The State we are in
A revolution is taking place in our country. The government has not been overthrown but much of our social order has – mainly thanks to government and other arms of the state. Because its pace has been slow this revolution perhaps feels more like an evolution but the consequences are just as dramatic in the end.
We certainly need the state. The civil power was instituted by God after the fall for man’s temporal good, its chief mandate being to restrain sin in society. God has placed the sword of justice in the hand of the civil magistrate in order that he should punish sin: “But if thou do that which is evil, be afraid; for he beareth not the sword in vain: for he is the minister of God, a revenger to execute wrath upon him that doeth evil.” (Rom. 13:4)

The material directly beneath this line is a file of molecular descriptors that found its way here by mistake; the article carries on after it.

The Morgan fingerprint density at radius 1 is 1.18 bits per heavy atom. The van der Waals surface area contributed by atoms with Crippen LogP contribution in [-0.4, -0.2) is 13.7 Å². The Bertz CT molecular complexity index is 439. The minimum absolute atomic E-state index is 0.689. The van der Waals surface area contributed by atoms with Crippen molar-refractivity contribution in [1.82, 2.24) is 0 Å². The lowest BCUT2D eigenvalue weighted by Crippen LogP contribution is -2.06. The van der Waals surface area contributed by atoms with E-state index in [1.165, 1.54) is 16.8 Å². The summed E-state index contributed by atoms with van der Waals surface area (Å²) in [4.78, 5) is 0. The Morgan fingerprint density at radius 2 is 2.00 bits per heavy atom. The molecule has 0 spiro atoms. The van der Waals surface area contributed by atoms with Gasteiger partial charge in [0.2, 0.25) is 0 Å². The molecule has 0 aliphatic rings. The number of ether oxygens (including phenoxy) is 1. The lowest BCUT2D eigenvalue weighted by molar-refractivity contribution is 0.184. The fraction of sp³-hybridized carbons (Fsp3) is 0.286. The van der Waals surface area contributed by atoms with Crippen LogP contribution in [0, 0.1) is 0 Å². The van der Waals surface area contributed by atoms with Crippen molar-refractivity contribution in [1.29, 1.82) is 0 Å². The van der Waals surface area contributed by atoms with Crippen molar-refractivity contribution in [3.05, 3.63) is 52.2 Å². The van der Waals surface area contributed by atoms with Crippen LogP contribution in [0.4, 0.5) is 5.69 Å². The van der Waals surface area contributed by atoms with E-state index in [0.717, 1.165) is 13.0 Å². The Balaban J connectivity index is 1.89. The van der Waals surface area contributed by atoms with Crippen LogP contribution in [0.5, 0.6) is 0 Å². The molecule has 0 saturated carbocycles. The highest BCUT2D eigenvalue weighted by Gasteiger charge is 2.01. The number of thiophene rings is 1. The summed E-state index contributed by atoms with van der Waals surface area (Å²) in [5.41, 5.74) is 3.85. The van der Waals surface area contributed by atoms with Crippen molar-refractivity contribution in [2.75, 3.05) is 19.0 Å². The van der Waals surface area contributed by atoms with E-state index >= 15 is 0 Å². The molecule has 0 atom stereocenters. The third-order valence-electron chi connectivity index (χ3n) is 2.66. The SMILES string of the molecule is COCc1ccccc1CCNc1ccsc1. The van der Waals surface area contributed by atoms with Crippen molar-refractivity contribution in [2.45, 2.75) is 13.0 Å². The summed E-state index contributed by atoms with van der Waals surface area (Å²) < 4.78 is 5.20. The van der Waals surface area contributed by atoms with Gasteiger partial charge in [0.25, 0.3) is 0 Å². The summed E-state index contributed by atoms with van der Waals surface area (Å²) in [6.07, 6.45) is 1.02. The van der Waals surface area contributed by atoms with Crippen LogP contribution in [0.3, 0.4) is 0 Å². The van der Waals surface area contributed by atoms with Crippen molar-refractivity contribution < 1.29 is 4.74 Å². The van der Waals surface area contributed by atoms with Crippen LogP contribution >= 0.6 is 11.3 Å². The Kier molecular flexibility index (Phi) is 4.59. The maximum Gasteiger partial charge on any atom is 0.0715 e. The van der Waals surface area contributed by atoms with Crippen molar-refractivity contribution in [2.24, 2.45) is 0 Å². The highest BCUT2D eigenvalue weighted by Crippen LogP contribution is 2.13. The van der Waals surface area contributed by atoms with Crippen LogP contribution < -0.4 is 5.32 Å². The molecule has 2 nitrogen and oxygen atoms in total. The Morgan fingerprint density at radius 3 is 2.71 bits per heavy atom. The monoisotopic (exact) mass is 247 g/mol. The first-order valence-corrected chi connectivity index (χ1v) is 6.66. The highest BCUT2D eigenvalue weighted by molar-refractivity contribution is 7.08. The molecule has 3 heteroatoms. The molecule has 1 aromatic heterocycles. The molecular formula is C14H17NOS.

The church is exhorted to pray “for kings, and for all that are in authority” to the end “that we may lead a quiet and peaceable life in all godliness and honesty” (1 Tim. 2:1,2). Our desire as Christians is that there would be such conditions in our country that will enable us to carry out our calling to worship the Lord according to His Word and to proclaim the gospel of Christ to our fellow men. In our own country therefore the government should frame righteous laws, parliament should pass them and the courts should administer them rigorously and fairly.
The problem with governments, whatever their political colour, is that they are rarely satisfied with their appointed role. They want to extend their responsibilities and increase their reach. They want to pursue their philosophies, implement their schemes and fulfil their dreams for the betterment of the world. The state has become messianic in character and our modern politicians, judges, administrators and ‘experts’ of every kind see themselves as our saviours. By now most people receive welfare from the state in some form or other and have become accustomed to looking to government for answers to their problems.